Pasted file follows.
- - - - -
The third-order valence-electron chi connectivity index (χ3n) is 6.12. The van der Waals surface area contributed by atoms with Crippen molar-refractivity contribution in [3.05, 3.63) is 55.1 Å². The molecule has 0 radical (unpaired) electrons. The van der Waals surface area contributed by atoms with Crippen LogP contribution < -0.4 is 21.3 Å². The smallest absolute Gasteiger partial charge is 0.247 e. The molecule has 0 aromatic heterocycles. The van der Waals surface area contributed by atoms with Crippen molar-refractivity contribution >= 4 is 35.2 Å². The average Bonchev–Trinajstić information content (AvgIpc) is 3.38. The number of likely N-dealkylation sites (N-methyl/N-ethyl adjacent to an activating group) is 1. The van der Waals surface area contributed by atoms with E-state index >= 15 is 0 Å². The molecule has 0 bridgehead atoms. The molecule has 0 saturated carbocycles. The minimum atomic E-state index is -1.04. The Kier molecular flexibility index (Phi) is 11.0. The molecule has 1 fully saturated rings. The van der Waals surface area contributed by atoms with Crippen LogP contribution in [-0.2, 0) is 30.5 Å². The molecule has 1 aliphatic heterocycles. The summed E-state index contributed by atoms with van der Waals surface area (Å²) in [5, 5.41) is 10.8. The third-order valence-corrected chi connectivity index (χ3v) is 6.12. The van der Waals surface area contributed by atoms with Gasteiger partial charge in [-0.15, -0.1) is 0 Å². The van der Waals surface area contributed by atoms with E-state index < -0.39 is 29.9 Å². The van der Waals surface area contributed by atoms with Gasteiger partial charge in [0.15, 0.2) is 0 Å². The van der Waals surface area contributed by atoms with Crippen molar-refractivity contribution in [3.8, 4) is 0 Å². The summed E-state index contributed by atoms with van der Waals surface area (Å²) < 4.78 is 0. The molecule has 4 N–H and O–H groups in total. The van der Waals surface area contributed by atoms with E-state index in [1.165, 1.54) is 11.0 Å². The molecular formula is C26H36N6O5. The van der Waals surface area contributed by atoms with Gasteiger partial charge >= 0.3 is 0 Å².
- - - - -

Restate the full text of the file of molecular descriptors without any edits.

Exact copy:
The third-order valence-electron chi connectivity index (χ3n) is 6.12. The van der Waals surface area contributed by atoms with Crippen molar-refractivity contribution in [3.05, 3.63) is 55.1 Å². The molecule has 0 radical (unpaired) electrons. The van der Waals surface area contributed by atoms with Crippen LogP contribution < -0.4 is 21.3 Å². The smallest absolute Gasteiger partial charge is 0.247 e. The molecule has 0 aromatic heterocycles. The van der Waals surface area contributed by atoms with Crippen molar-refractivity contribution >= 4 is 35.2 Å². The average Bonchev–Trinajstić information content (AvgIpc) is 3.38. The number of likely N-dealkylation sites (N-methyl/N-ethyl adjacent to an activating group) is 1. The van der Waals surface area contributed by atoms with E-state index >= 15 is 0 Å². The molecule has 0 bridgehead atoms. The molecule has 0 saturated carbocycles. The minimum atomic E-state index is -1.04. The Kier molecular flexibility index (Phi) is 11.0. The molecule has 1 fully saturated rings. The van der Waals surface area contributed by atoms with Crippen LogP contribution in [-0.2, 0) is 30.5 Å². The molecule has 1 aliphatic heterocycles. The summed E-state index contributed by atoms with van der Waals surface area (Å²) in [5, 5.41) is 10.8. The third-order valence-corrected chi connectivity index (χ3v) is 6.12. The van der Waals surface area contributed by atoms with Gasteiger partial charge in [-0.15, -0.1) is 0 Å². The van der Waals surface area contributed by atoms with E-state index < -0.39 is 29.9 Å². The van der Waals surface area contributed by atoms with Gasteiger partial charge in [0.15, 0.2) is 0 Å². The van der Waals surface area contributed by atoms with Crippen molar-refractivity contribution in [3.8, 4) is 0 Å². The summed E-state index contributed by atoms with van der Waals surface area (Å²) < 4.78 is 0. The molecule has 4 N–H and O–H groups in total. The van der Waals surface area contributed by atoms with E-state index in [1.165, 1.54) is 11.0 Å². The molecular formula is C26H36N6O5. The van der Waals surface area contributed by atoms with Gasteiger partial charge >= 0.3 is 0 Å².